In college the big thing was accountability groups. Or prayer groups.
And I always left feeling like absolute crap. Like I was doing something wrong. And was just not made right. That something in me was broken. Because I couldn’t pull it together like everyone else.
But the truth was. Most everyone else was just lying. Either outloud or to themselves.
Because they would ask for prayer for their sick grandmas. Or that they missed a quiet time. Or only spent 1 hour in prayer that day instead of 2.
And when I talked. I spoke about the party I had been to the night before. Or my boyfriend. Or the fact that I hadn’t had a quiet time all week. And why doesn’t the bible actually mention the word “quiet time” if it is so important anyways. And when I had questions I asked them. Even if they were ones I already knew the Sunday School answers to. I wanted to know how my friends went from knowing the right answer to actually feeling it.
And I was met with a lot of stares. And sometimes people would write down verses for me to read or memorize. And I’m sure they all remembered to pray for me. even though I always lost the little notecard that I wrote down everyone else’s requests on.
And eventually I learned that some of those same people were struggling with some of the same things I was. Or had. They just chose safer things to say out loud and pray for.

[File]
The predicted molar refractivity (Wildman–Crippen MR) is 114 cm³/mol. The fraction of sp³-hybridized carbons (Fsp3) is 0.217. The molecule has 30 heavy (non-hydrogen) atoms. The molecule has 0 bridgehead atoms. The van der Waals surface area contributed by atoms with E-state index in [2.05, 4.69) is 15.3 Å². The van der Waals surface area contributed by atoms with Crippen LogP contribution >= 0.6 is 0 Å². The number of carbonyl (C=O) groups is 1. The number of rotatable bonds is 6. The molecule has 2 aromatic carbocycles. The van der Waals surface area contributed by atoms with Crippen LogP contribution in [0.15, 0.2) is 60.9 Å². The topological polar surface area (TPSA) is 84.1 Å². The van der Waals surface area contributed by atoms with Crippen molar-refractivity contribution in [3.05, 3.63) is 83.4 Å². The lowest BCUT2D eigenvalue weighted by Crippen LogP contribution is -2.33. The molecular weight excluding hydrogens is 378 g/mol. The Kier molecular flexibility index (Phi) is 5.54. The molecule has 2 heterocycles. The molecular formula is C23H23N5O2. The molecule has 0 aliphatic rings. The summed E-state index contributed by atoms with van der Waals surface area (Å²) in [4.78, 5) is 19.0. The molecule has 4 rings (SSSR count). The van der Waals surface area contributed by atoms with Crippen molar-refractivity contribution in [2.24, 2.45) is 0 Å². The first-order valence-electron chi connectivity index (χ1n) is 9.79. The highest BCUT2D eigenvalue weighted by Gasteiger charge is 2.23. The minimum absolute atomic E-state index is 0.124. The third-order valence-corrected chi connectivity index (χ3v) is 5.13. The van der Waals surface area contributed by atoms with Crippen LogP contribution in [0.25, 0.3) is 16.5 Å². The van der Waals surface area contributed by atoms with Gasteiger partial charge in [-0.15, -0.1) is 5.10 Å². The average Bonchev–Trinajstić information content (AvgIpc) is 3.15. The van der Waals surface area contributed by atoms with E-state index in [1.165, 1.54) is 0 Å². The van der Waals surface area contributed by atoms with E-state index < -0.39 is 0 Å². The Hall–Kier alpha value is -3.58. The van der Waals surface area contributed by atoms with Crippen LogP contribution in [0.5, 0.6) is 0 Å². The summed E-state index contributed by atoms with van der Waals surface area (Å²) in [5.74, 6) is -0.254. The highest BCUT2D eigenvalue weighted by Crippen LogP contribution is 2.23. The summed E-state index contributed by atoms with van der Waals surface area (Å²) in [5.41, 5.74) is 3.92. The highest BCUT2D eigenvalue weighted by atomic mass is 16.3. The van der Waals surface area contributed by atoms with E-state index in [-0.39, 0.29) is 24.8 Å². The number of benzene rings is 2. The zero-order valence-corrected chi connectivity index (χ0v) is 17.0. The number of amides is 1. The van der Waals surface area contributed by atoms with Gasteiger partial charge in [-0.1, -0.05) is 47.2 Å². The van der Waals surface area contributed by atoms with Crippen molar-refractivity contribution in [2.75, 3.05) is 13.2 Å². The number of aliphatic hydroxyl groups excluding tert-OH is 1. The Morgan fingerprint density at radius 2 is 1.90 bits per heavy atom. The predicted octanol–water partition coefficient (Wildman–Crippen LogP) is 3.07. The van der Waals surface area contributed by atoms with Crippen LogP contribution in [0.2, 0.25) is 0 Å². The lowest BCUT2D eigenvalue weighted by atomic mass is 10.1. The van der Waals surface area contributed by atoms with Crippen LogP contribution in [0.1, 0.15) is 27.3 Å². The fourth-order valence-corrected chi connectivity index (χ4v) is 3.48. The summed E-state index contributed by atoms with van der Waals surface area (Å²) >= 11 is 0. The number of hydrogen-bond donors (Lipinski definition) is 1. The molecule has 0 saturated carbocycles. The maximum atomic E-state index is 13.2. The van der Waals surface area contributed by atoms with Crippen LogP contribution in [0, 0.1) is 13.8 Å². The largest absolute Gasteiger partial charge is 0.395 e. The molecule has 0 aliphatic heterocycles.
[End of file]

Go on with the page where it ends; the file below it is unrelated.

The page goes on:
And in the grown up world. Only some of that has changed. I almost never sit around in accountability or prayer groups. But sometimes we go around in Sunday school and voice concerns. And rarely are they personal. But very occasionally, someones voice cracks. And tears slip out. And they get real. And the whole room changes.
Because, someone always has to go first.
And I read about it in a book that I love….Anne Jackson's , Permission to Speak Freely, but she really got it from here.
And it is called giving the gift of letting someone else go second. And I’ve hung on to that thought ever since I read the book.
A month or so ago. I wanted to tell a friend something that I thought they’d get. Something I was a little ashamed of. But thought maybe they needed to hear it too. Something that I thought might help the both of us to talk about. But it meant I had to divulge and I wasn’t totally sure it was safe.
But I did anyways. I sent a text and waited.
And called another friend and said I wanted to throw up. Because going first is scary. And of course it was ok. And my instincts were right on.
When I fight with my husband, one of us has to apologize before the other. When I make a new friend, someone has to be the first to ask or tell or hug or show another layer.
And I used to spend a lot of time waiting. Being second or third or fourth. Or sometimes never taking a turn at all. Because I didn’t want to look dumb or be vulnerable or get hurt. And sometimes going first backfires. Because no one goes second.
But there is a shift in thinking about it as a gift that makes it easier.
And so, I’ve done some things out of character for me ever since I read about it. I’ve written even more long crazy emails. I've hit send. Or publish. Or apologized. Told my story. Or stammered through some awkward conversations. I’ve hugged and said I love you and asked people for coffee. All when I didn’t know how they’d respond. And occasionally. I heard no. Or nothing. Or didn’t get a response. But more often than not. Someone went second.